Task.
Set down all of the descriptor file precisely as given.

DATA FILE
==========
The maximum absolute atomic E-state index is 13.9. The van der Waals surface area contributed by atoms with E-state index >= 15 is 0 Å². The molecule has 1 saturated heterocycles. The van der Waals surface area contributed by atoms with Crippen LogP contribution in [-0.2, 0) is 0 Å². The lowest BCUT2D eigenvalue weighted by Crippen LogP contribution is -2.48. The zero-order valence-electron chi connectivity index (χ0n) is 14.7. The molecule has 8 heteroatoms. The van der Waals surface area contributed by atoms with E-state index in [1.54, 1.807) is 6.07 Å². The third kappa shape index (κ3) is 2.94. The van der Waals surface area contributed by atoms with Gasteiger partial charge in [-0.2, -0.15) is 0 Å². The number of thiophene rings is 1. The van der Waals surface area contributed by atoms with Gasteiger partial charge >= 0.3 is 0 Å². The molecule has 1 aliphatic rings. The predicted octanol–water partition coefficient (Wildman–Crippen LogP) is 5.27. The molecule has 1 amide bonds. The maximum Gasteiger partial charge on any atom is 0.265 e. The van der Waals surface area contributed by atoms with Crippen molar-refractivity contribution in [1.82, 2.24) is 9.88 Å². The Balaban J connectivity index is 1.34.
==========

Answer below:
The maximum absolute atomic E-state index is 13.9. The van der Waals surface area contributed by atoms with E-state index >= 15 is 0 Å². The molecule has 1 saturated heterocycles. The van der Waals surface area contributed by atoms with Crippen LogP contribution in [-0.2, 0) is 0 Å². The lowest BCUT2D eigenvalue weighted by Crippen LogP contribution is -2.48. The zero-order valence-electron chi connectivity index (χ0n) is 14.7. The molecule has 8 heteroatoms. The van der Waals surface area contributed by atoms with E-state index in [1.54, 1.807) is 6.07 Å². The third kappa shape index (κ3) is 2.94. The van der Waals surface area contributed by atoms with Gasteiger partial charge in [-0.2, -0.15) is 0 Å². The number of thiophene rings is 1. The van der Waals surface area contributed by atoms with Gasteiger partial charge >= 0.3 is 0 Å². The molecule has 1 aliphatic rings. The predicted octanol–water partition coefficient (Wildman–Crippen LogP) is 5.27. The molecule has 1 amide bonds. The maximum Gasteiger partial charge on any atom is 0.265 e. The van der Waals surface area contributed by atoms with Crippen molar-refractivity contribution in [1.82, 2.24) is 9.88 Å². The Balaban J connectivity index is 1.34.